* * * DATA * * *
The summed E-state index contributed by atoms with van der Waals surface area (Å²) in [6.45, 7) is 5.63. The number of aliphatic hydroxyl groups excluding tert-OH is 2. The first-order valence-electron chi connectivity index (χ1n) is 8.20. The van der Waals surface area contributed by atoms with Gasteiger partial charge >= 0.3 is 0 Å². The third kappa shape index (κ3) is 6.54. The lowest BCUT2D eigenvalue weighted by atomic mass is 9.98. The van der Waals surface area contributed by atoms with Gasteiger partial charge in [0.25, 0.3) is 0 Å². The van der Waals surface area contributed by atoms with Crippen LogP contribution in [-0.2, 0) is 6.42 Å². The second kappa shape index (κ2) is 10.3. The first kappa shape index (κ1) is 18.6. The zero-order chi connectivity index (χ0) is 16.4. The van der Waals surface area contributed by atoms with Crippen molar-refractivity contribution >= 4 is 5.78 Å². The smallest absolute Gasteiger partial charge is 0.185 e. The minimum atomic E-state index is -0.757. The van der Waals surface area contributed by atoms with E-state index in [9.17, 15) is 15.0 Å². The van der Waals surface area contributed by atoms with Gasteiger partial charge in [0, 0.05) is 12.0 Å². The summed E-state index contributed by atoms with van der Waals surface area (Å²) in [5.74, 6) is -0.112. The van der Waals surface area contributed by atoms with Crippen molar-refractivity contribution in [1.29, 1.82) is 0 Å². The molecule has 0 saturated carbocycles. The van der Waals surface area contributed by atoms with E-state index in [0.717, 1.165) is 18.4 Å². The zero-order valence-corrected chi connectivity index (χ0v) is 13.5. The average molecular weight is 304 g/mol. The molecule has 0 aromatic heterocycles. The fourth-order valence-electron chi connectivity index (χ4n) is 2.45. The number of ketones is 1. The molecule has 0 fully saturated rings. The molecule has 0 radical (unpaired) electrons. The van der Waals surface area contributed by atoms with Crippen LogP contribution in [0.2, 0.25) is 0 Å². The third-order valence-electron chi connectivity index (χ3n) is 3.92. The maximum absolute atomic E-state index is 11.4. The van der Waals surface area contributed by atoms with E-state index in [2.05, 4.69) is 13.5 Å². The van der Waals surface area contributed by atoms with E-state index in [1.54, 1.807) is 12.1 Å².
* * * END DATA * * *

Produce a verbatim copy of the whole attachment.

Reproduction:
The summed E-state index contributed by atoms with van der Waals surface area (Å²) in [6.45, 7) is 5.63. The number of aliphatic hydroxyl groups excluding tert-OH is 2. The first-order valence-electron chi connectivity index (χ1n) is 8.20. The van der Waals surface area contributed by atoms with Gasteiger partial charge >= 0.3 is 0 Å². The third kappa shape index (κ3) is 6.54. The lowest BCUT2D eigenvalue weighted by atomic mass is 9.98. The van der Waals surface area contributed by atoms with Gasteiger partial charge in [0.25, 0.3) is 0 Å². The van der Waals surface area contributed by atoms with Crippen LogP contribution in [-0.2, 0) is 6.42 Å². The second kappa shape index (κ2) is 10.3. The first kappa shape index (κ1) is 18.6. The zero-order chi connectivity index (χ0) is 16.4. The van der Waals surface area contributed by atoms with Crippen molar-refractivity contribution >= 4 is 5.78 Å². The smallest absolute Gasteiger partial charge is 0.185 e. The minimum atomic E-state index is -0.757. The van der Waals surface area contributed by atoms with E-state index in [9.17, 15) is 15.0 Å². The van der Waals surface area contributed by atoms with Gasteiger partial charge in [0, 0.05) is 12.0 Å². The summed E-state index contributed by atoms with van der Waals surface area (Å²) in [5.74, 6) is -0.112. The van der Waals surface area contributed by atoms with Crippen molar-refractivity contribution in [1.29, 1.82) is 0 Å². The molecule has 0 saturated carbocycles. The van der Waals surface area contributed by atoms with E-state index in [0.717, 1.165) is 18.4 Å². The zero-order valence-corrected chi connectivity index (χ0v) is 13.5. The average molecular weight is 304 g/mol. The molecule has 0 aromatic heterocycles. The fourth-order valence-electron chi connectivity index (χ4n) is 2.45. The number of ketones is 1. The molecule has 0 fully saturated rings. The molecule has 0 radical (unpaired) electrons. The van der Waals surface area contributed by atoms with Crippen LogP contribution in [0.2, 0.25) is 0 Å². The third-order valence-electron chi connectivity index (χ3n) is 3.92. The maximum absolute atomic E-state index is 11.4. The van der Waals surface area contributed by atoms with E-state index in [2.05, 4.69) is 13.5 Å². The van der Waals surface area contributed by atoms with E-state index in [1.54, 1.807) is 12.1 Å².